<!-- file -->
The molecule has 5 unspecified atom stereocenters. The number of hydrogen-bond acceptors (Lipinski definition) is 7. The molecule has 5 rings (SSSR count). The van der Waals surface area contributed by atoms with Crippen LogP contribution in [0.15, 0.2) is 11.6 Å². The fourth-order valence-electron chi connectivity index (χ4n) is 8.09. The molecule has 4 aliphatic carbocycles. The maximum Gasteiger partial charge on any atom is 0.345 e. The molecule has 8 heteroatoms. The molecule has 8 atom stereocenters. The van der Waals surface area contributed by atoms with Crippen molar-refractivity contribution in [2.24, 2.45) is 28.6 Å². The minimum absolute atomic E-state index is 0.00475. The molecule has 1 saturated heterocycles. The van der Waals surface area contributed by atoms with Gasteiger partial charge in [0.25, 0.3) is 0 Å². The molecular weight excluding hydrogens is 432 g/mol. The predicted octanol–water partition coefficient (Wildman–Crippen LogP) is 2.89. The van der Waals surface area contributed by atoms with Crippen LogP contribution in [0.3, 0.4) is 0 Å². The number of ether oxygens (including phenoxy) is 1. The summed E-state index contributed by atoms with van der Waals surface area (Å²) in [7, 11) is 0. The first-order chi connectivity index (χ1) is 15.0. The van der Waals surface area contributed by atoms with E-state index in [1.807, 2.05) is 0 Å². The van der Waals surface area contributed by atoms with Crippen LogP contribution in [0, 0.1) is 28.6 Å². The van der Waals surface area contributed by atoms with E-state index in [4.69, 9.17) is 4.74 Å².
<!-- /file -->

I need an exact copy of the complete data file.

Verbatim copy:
The molecule has 5 unspecified atom stereocenters. The number of hydrogen-bond acceptors (Lipinski definition) is 7. The molecule has 5 rings (SSSR count). The van der Waals surface area contributed by atoms with Crippen LogP contribution in [0.15, 0.2) is 11.6 Å². The fourth-order valence-electron chi connectivity index (χ4n) is 8.09. The molecule has 4 aliphatic carbocycles. The maximum Gasteiger partial charge on any atom is 0.345 e. The molecule has 8 heteroatoms. The molecule has 8 atom stereocenters. The van der Waals surface area contributed by atoms with Crippen molar-refractivity contribution in [2.24, 2.45) is 28.6 Å². The minimum absolute atomic E-state index is 0.00475. The molecule has 1 saturated heterocycles. The van der Waals surface area contributed by atoms with Gasteiger partial charge in [0.25, 0.3) is 0 Å². The molecular weight excluding hydrogens is 432 g/mol. The predicted octanol–water partition coefficient (Wildman–Crippen LogP) is 2.89. The van der Waals surface area contributed by atoms with Crippen LogP contribution in [0.3, 0.4) is 0 Å². The number of ether oxygens (including phenoxy) is 1. The summed E-state index contributed by atoms with van der Waals surface area (Å²) in [7, 11) is 0. The first-order chi connectivity index (χ1) is 15.0. The van der Waals surface area contributed by atoms with E-state index in [1.807, 2.05) is 0 Å². The van der Waals surface area contributed by atoms with Crippen LogP contribution in [0, 0.1) is 28.6 Å². The van der Waals surface area contributed by atoms with E-state index in [4.69, 9.17) is 4.74 Å².